If you’ve ever been involved with a tax-exempt, nonprofit organization, you know that the day begins and ends with one word: money.

Because you’re not in the business of making it, your only alternative is to raise it.

It’s a heavy lift even in the best of times. And thanks to the Republican-driven tax “reform” legislation now hurtling through Congress like a runaway freight train, these are far from the best of times.

“Overall, it’s pretty scary to us,” said Jennifer Burns Gray, director of advocacy and public relations for the Maine Association of Nonprofits, in an interview Wednesday. “Folks are feeling very anxious.”

Why? Because the tax proposals both in the House and Senate could well throw a wet blanket on charitable giving here in Maine and beyond.

And as charitable giving goes, so goes what made America great long before Donald Trump moved into the White House.


Let’s start with tax deductions.

Under the current federal tax code, donations to a bona fide charitable nonprofit, or 501(c)(3) in tax parlance, can be subtracted from taxable income by people who itemize their deductions.

Here in Maine, itemizers comprise about one-third of the population. These folks donate to their favorite causes with the expectation that when tax time comes the following April, their taxable income will be that much lower and thus they’ll pay less in income taxes.

In other words, by rewarding them for their contribution to making the world a better place, the tax code actually encourages them to give more.

Not so under the House and Senate bills, both of which would raise the standard deduction and, in the process, drastically reduce the number of taxpayers who itemize.

It’s simple logic: No tax deduction means less incentive to donate, which in turn means less money for the local church, soup kitchen, youth group or myriad other organizations that strengthen our social fabric.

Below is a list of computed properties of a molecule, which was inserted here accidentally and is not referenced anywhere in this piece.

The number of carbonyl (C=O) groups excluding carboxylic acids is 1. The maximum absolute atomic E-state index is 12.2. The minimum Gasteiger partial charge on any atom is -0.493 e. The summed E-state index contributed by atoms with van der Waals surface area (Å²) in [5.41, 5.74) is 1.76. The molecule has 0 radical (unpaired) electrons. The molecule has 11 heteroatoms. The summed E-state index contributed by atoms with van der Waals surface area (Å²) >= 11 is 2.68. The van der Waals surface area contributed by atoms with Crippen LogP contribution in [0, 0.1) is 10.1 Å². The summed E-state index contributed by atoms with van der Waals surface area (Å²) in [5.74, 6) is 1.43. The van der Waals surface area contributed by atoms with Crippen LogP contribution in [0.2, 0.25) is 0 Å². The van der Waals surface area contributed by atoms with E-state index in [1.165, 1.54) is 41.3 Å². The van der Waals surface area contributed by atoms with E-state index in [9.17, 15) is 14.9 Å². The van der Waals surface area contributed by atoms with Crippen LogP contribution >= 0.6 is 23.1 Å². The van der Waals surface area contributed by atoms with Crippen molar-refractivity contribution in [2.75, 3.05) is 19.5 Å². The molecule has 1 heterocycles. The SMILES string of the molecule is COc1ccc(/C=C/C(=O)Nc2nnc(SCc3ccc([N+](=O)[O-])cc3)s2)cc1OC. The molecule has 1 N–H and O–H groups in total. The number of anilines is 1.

“On average, Mainers give about $700 (per capita) a year to charity,” noted the nonprofit association’s Gray. “While not all of those are itemizing, certainly many folks are incentivized by the itemized deduction.”

Gray doubts that those people, deprived of their tax break, would stop giving completely. Still, she said, evaporation of the charitable deduction would have a “depressive impact on giving.”

How depressive? According to the nonpartisan Tax Policy Center, the bill already approved by the House would shrink the number of American taxpayers who itemize their deductions from 46 million to 13 million.

In turn, the center projects, charitable giving nationwide would drop by somewhere between $12 billion and $20 billion.

This at a time when federal contracts with nonprofits to provide vital social services would also fast disappear via lost tax revenues. (It’s a foregone conclusion on Capitol Hill that whatever tax bill comes out of Congress, the federal budget deficit will balloon by $1.5 trillion between now and 2027.)

Thus, nonprofits get hit coming and going: Lost income, whether it’s from an individual donor or the state or federal budget, spells trouble ahead for a sector that employs one out of every six Mainers (more than any other industry) and contributes $11 billion annually to the state’s economy.